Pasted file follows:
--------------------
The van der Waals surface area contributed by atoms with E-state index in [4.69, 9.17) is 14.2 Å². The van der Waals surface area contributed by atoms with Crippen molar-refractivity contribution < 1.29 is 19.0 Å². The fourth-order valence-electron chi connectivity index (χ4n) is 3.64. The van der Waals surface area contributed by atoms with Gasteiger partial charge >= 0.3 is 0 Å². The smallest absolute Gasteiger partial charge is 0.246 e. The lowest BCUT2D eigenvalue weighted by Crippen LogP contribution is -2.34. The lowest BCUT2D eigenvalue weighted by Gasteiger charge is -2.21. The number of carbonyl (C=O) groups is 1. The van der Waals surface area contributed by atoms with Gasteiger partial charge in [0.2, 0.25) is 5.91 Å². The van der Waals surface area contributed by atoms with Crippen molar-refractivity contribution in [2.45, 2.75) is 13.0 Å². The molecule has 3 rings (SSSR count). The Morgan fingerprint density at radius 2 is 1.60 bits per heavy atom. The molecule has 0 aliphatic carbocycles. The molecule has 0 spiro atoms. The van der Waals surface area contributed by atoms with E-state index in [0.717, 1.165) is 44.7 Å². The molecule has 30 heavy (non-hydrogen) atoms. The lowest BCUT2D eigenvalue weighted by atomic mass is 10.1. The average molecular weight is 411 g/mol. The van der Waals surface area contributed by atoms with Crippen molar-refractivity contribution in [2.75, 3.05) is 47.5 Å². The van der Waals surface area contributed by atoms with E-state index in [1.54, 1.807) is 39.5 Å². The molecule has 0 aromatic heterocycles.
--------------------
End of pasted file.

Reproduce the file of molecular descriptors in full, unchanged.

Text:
The van der Waals surface area contributed by atoms with E-state index in [4.69, 9.17) is 14.2 Å². The van der Waals surface area contributed by atoms with Crippen molar-refractivity contribution < 1.29 is 19.0 Å². The fourth-order valence-electron chi connectivity index (χ4n) is 3.64. The van der Waals surface area contributed by atoms with Gasteiger partial charge >= 0.3 is 0 Å². The smallest absolute Gasteiger partial charge is 0.246 e. The lowest BCUT2D eigenvalue weighted by Crippen LogP contribution is -2.34. The lowest BCUT2D eigenvalue weighted by Gasteiger charge is -2.21. The number of carbonyl (C=O) groups is 1. The van der Waals surface area contributed by atoms with Gasteiger partial charge in [0.2, 0.25) is 5.91 Å². The van der Waals surface area contributed by atoms with Crippen molar-refractivity contribution in [2.45, 2.75) is 13.0 Å². The molecule has 3 rings (SSSR count). The Morgan fingerprint density at radius 2 is 1.60 bits per heavy atom. The molecule has 0 aliphatic carbocycles. The molecule has 0 spiro atoms. The van der Waals surface area contributed by atoms with E-state index in [0.717, 1.165) is 44.7 Å². The molecule has 30 heavy (non-hydrogen) atoms. The lowest BCUT2D eigenvalue weighted by atomic mass is 10.1. The average molecular weight is 411 g/mol. The van der Waals surface area contributed by atoms with Crippen molar-refractivity contribution in [2.75, 3.05) is 47.5 Å². The van der Waals surface area contributed by atoms with E-state index in [1.54, 1.807) is 39.5 Å². The molecule has 0 aromatic heterocycles.